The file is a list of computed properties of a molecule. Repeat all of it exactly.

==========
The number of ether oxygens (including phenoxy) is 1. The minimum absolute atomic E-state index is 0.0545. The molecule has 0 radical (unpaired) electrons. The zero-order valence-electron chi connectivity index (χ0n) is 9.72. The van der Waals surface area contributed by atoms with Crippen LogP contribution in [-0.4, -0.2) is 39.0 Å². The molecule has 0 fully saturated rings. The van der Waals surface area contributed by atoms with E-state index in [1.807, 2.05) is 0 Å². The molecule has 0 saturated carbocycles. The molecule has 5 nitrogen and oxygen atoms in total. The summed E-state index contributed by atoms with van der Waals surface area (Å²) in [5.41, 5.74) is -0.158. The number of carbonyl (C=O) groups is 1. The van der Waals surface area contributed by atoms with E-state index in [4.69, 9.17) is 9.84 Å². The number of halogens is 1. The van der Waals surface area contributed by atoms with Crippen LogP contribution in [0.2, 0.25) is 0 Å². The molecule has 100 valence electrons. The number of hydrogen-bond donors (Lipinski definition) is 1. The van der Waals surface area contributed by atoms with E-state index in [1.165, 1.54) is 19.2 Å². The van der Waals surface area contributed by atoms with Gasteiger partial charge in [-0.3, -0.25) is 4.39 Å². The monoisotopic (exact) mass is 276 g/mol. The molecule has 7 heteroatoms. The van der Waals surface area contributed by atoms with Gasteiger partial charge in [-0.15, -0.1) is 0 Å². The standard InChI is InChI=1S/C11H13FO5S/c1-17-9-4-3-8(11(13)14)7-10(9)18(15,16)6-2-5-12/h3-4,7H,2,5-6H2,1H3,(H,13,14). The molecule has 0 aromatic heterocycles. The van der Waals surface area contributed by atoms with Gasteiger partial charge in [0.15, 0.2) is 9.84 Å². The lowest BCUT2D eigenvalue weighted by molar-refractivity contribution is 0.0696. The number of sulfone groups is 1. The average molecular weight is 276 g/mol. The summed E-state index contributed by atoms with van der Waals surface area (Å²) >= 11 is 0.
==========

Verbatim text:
The number of ether oxygens (including phenoxy) is 1. The minimum absolute atomic E-state index is 0.0545. The molecule has 0 radical (unpaired) electrons. The zero-order valence-electron chi connectivity index (χ0n) is 9.72. The van der Waals surface area contributed by atoms with Crippen LogP contribution in [-0.4, -0.2) is 39.0 Å². The molecule has 0 fully saturated rings. The van der Waals surface area contributed by atoms with E-state index in [1.807, 2.05) is 0 Å². The molecule has 0 saturated carbocycles. The molecule has 5 nitrogen and oxygen atoms in total. The summed E-state index contributed by atoms with van der Waals surface area (Å²) in [5.41, 5.74) is -0.158. The number of carbonyl (C=O) groups is 1. The van der Waals surface area contributed by atoms with E-state index in [4.69, 9.17) is 9.84 Å². The number of halogens is 1. The van der Waals surface area contributed by atoms with Crippen LogP contribution in [0.2, 0.25) is 0 Å². The molecule has 100 valence electrons. The number of hydrogen-bond donors (Lipinski definition) is 1. The van der Waals surface area contributed by atoms with E-state index in [1.165, 1.54) is 19.2 Å². The van der Waals surface area contributed by atoms with Gasteiger partial charge in [-0.3, -0.25) is 4.39 Å². The monoisotopic (exact) mass is 276 g/mol. The molecule has 7 heteroatoms. The van der Waals surface area contributed by atoms with Gasteiger partial charge in [-0.15, -0.1) is 0 Å². The standard InChI is InChI=1S/C11H13FO5S/c1-17-9-4-3-8(11(13)14)7-10(9)18(15,16)6-2-5-12/h3-4,7H,2,5-6H2,1H3,(H,13,14). The molecule has 0 aromatic heterocycles. The van der Waals surface area contributed by atoms with Gasteiger partial charge in [0.15, 0.2) is 9.84 Å². The lowest BCUT2D eigenvalue weighted by molar-refractivity contribution is 0.0696. The number of sulfone groups is 1. The average molecular weight is 276 g/mol. The summed E-state index contributed by atoms with van der Waals surface area (Å²) >= 11 is 0.